Blepharitis, sometimes known as grainy eyelids, is an inflammation of the outer part of the eyelids where the eyelashes start. It is a relatively common condition that sometimes does not respond fully to treatment. In these cases it is known as chronic blepharitis. The symptoms of blepharitis are itching and burning with some mild foreign body irritation, tearing and crusting around the eyes and eyelashes upon awakening. There may be some mild pain as well. This may cause the eyes to look bloodshot. The edges of the eyelids may appear red, as if there had been crying. Blepharitis can be caused by a number of bacterias such as staph or strep or can be related to dandruff or seborrhea. The white of the eyes may have a red appearance and there may be a mild mucus discharge as well.
Treatment of blepharitis may include the following:
Eyelid cleaning and warm compresses can be reduced to once per day as the condition improves. However, many patients have to maintain good lid hygiene for an indefinite period.
Patients typically complain of severe or sharp pain in the eye oftentimes upon awakening. Some patients are awakened from sleep, but the pain occurs when the eyelids are rubbed or opened. Most commonly, this follows an injury to the eye which caused a corneal abrasion. The recurrent corneal erosion can happen weeks to months after the initial injury.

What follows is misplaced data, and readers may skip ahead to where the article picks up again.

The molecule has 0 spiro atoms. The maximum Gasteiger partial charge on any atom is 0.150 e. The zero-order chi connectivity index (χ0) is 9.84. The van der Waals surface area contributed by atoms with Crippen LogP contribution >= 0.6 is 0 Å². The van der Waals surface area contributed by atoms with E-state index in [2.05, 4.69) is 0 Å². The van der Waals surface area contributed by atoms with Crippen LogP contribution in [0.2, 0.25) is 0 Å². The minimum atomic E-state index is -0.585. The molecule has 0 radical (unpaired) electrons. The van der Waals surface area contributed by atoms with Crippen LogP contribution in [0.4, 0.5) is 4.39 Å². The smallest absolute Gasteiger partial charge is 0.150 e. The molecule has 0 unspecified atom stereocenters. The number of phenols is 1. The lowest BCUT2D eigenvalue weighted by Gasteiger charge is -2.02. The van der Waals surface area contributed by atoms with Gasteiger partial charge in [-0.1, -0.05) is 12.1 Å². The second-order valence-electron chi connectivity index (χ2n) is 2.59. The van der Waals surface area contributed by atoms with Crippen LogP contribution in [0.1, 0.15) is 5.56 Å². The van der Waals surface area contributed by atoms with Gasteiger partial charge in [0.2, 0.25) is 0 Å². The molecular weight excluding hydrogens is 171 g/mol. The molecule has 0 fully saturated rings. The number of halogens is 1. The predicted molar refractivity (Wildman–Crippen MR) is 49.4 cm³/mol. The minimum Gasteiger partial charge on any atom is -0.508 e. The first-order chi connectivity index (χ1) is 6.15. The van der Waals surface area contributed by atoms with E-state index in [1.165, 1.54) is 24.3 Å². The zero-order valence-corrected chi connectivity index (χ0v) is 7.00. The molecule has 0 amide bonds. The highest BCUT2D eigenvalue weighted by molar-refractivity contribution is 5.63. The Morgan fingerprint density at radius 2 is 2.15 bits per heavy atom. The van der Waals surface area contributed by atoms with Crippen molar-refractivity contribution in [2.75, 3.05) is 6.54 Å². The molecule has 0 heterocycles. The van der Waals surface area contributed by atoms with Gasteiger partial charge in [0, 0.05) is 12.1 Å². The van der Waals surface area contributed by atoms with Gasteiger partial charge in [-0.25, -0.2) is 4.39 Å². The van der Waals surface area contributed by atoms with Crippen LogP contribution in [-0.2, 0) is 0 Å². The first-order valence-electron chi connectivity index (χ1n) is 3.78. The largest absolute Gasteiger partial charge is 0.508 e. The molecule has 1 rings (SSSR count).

Sometimes it can also be seen in patients who have corneal dystrophies of the front or middle area of the cornea. It can also occur following radial keratotomy or cataract surgery. Treatment may consist of antibiotic drops and pressure patching. After the scratch is healed, artificial tears and lubricating ointment will be used at night. Most patients respond well to this type of treatment. Some patients who continue to have problems may require laser intervention or fine-needle punctures of the cornea.
The vitreous is a clear liquid that fills our eyes and gives them shape. When we are young, the vitreous has a thick, gelatinous consistency and is firmly attached to the retina. As we age, the vitreous thins and separates from the retina, which can sometimes lead to a tearing or detaching of the retina. Retinal detachment can cause significant, permanent vision loss and requires immediate medical treatment.
If a torn or detached retina is suspected, it is important to seek immediate medical attention. Your doctor will examine your eye with an ophthalmoscope and may also perform ultrasonography in order to reach an accurate diagnosis.
To prevent permanent vision loss, the retina must be quickly reattached. Treatment for retinal detachment can be done through surgery or laser photocoagulation. These procedures can preserve vision and also allow for a return of lost vision in some patients.